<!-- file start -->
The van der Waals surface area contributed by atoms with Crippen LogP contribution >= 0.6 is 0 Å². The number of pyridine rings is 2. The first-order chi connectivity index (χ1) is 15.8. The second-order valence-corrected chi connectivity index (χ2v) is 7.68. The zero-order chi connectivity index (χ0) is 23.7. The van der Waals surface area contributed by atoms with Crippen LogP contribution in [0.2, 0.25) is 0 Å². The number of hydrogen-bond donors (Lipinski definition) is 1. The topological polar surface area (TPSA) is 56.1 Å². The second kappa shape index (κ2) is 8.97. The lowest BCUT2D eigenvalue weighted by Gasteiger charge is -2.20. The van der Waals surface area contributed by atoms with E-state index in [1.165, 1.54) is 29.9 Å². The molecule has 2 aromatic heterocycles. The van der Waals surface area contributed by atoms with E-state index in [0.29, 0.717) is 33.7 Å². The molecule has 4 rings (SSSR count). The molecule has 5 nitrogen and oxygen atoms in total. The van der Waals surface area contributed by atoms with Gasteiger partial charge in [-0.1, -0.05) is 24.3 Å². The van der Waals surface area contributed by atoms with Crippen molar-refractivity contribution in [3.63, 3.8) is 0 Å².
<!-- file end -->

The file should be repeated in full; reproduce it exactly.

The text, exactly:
The van der Waals surface area contributed by atoms with Crippen LogP contribution >= 0.6 is 0 Å². The number of pyridine rings is 2. The first-order chi connectivity index (χ1) is 15.8. The second-order valence-corrected chi connectivity index (χ2v) is 7.68. The zero-order chi connectivity index (χ0) is 23.7. The van der Waals surface area contributed by atoms with Crippen LogP contribution in [0.2, 0.25) is 0 Å². The number of hydrogen-bond donors (Lipinski definition) is 1. The topological polar surface area (TPSA) is 56.1 Å². The second kappa shape index (κ2) is 8.97. The lowest BCUT2D eigenvalue weighted by Gasteiger charge is -2.20. The van der Waals surface area contributed by atoms with E-state index in [1.165, 1.54) is 29.9 Å². The molecule has 2 aromatic heterocycles. The van der Waals surface area contributed by atoms with E-state index in [0.29, 0.717) is 33.7 Å². The molecule has 4 rings (SSSR count). The molecule has 5 nitrogen and oxygen atoms in total. The van der Waals surface area contributed by atoms with Gasteiger partial charge in [-0.1, -0.05) is 24.3 Å². The van der Waals surface area contributed by atoms with Crippen molar-refractivity contribution in [3.63, 3.8) is 0 Å².